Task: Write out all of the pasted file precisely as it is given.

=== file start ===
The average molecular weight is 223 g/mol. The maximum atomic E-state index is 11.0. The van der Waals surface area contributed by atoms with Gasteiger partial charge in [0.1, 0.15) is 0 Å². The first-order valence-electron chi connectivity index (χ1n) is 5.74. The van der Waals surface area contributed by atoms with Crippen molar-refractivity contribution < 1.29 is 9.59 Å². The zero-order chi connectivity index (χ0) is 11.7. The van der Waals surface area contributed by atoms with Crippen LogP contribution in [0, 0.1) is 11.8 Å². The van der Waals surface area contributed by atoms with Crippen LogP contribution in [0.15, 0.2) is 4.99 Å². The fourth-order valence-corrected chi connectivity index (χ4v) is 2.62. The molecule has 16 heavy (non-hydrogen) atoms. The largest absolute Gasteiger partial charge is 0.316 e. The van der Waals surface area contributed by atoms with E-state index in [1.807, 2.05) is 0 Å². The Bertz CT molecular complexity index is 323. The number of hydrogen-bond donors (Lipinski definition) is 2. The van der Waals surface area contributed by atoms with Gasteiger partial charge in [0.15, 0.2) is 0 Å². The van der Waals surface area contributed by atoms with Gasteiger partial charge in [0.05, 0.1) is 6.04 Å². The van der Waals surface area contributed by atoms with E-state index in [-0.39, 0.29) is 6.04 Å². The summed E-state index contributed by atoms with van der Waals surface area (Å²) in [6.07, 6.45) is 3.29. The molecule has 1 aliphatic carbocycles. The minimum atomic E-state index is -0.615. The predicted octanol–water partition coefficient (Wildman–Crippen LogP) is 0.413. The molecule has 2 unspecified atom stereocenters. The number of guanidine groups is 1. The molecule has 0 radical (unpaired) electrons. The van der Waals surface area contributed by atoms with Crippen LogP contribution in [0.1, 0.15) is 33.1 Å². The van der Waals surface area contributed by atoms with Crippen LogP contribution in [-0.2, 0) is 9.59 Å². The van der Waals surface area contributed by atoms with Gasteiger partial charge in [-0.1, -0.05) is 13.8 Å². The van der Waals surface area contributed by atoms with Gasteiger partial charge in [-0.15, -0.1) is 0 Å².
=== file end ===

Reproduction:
The average molecular weight is 223 g/mol. The maximum atomic E-state index is 11.0. The van der Waals surface area contributed by atoms with Gasteiger partial charge in [0.1, 0.15) is 0 Å². The first-order valence-electron chi connectivity index (χ1n) is 5.74. The van der Waals surface area contributed by atoms with Crippen molar-refractivity contribution < 1.29 is 9.59 Å². The zero-order chi connectivity index (χ0) is 11.7. The van der Waals surface area contributed by atoms with Crippen LogP contribution in [0, 0.1) is 11.8 Å². The van der Waals surface area contributed by atoms with Crippen LogP contribution in [0.15, 0.2) is 4.99 Å². The fourth-order valence-corrected chi connectivity index (χ4v) is 2.62. The molecule has 16 heavy (non-hydrogen) atoms. The largest absolute Gasteiger partial charge is 0.316 e. The van der Waals surface area contributed by atoms with E-state index in [1.807, 2.05) is 0 Å². The Bertz CT molecular complexity index is 323. The number of hydrogen-bond donors (Lipinski definition) is 2. The van der Waals surface area contributed by atoms with Gasteiger partial charge in [0.15, 0.2) is 0 Å². The van der Waals surface area contributed by atoms with Gasteiger partial charge in [0.05, 0.1) is 6.04 Å². The van der Waals surface area contributed by atoms with E-state index in [-0.39, 0.29) is 6.04 Å². The summed E-state index contributed by atoms with van der Waals surface area (Å²) in [6.07, 6.45) is 3.29. The molecule has 1 aliphatic carbocycles. The minimum atomic E-state index is -0.615. The predicted octanol–water partition coefficient (Wildman–Crippen LogP) is 0.413. The molecule has 2 unspecified atom stereocenters. The number of guanidine groups is 1. The molecule has 0 radical (unpaired) electrons. The van der Waals surface area contributed by atoms with Crippen LogP contribution in [0.1, 0.15) is 33.1 Å². The van der Waals surface area contributed by atoms with Crippen LogP contribution in [-0.2, 0) is 9.59 Å². The van der Waals surface area contributed by atoms with Gasteiger partial charge in [-0.1, -0.05) is 13.8 Å². The van der Waals surface area contributed by atoms with Gasteiger partial charge in [-0.15, -0.1) is 0 Å².